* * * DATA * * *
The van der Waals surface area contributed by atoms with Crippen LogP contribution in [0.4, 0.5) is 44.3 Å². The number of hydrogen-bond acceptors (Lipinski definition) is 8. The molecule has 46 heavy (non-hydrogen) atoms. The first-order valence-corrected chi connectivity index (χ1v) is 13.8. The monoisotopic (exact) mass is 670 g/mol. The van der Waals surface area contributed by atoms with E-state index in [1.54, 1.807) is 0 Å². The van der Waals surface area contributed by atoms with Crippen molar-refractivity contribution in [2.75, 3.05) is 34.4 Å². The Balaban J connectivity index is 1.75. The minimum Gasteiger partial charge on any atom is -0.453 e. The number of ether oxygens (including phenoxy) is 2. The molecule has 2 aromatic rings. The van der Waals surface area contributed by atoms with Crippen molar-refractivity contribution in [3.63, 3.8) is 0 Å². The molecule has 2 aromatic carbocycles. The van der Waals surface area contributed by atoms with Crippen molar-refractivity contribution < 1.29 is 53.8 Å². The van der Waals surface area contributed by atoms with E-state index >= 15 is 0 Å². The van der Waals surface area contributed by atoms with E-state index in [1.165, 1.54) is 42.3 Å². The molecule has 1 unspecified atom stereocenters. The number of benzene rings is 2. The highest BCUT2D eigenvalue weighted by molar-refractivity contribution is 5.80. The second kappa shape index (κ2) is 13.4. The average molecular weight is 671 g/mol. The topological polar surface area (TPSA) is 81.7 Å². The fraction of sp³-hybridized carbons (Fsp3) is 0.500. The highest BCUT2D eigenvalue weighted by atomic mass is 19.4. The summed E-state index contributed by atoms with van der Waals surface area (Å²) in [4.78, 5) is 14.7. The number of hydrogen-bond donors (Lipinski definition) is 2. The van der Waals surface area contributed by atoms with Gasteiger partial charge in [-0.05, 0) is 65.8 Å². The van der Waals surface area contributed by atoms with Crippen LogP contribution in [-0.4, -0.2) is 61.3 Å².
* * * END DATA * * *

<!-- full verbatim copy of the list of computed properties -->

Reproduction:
The van der Waals surface area contributed by atoms with Crippen LogP contribution in [0.4, 0.5) is 44.3 Å². The number of hydrogen-bond acceptors (Lipinski definition) is 8. The molecule has 46 heavy (non-hydrogen) atoms. The first-order valence-corrected chi connectivity index (χ1v) is 13.8. The monoisotopic (exact) mass is 670 g/mol. The van der Waals surface area contributed by atoms with E-state index in [1.54, 1.807) is 0 Å². The van der Waals surface area contributed by atoms with Crippen molar-refractivity contribution in [2.75, 3.05) is 34.4 Å². The Balaban J connectivity index is 1.75. The minimum Gasteiger partial charge on any atom is -0.453 e. The number of ether oxygens (including phenoxy) is 2. The molecule has 2 aromatic rings. The van der Waals surface area contributed by atoms with Crippen molar-refractivity contribution in [3.63, 3.8) is 0 Å². The molecule has 2 aromatic carbocycles. The van der Waals surface area contributed by atoms with Crippen molar-refractivity contribution < 1.29 is 53.8 Å². The van der Waals surface area contributed by atoms with E-state index >= 15 is 0 Å². The van der Waals surface area contributed by atoms with E-state index in [1.165, 1.54) is 42.3 Å². The molecule has 1 unspecified atom stereocenters. The number of benzene rings is 2. The highest BCUT2D eigenvalue weighted by molar-refractivity contribution is 5.80. The second kappa shape index (κ2) is 13.4. The average molecular weight is 671 g/mol. The topological polar surface area (TPSA) is 81.7 Å². The fraction of sp³-hybridized carbons (Fsp3) is 0.500. The highest BCUT2D eigenvalue weighted by atomic mass is 19.4. The summed E-state index contributed by atoms with van der Waals surface area (Å²) in [4.78, 5) is 14.7. The number of hydrogen-bond donors (Lipinski definition) is 2. The van der Waals surface area contributed by atoms with Gasteiger partial charge in [-0.05, 0) is 65.8 Å². The van der Waals surface area contributed by atoms with Crippen LogP contribution in [-0.4, -0.2) is 61.3 Å².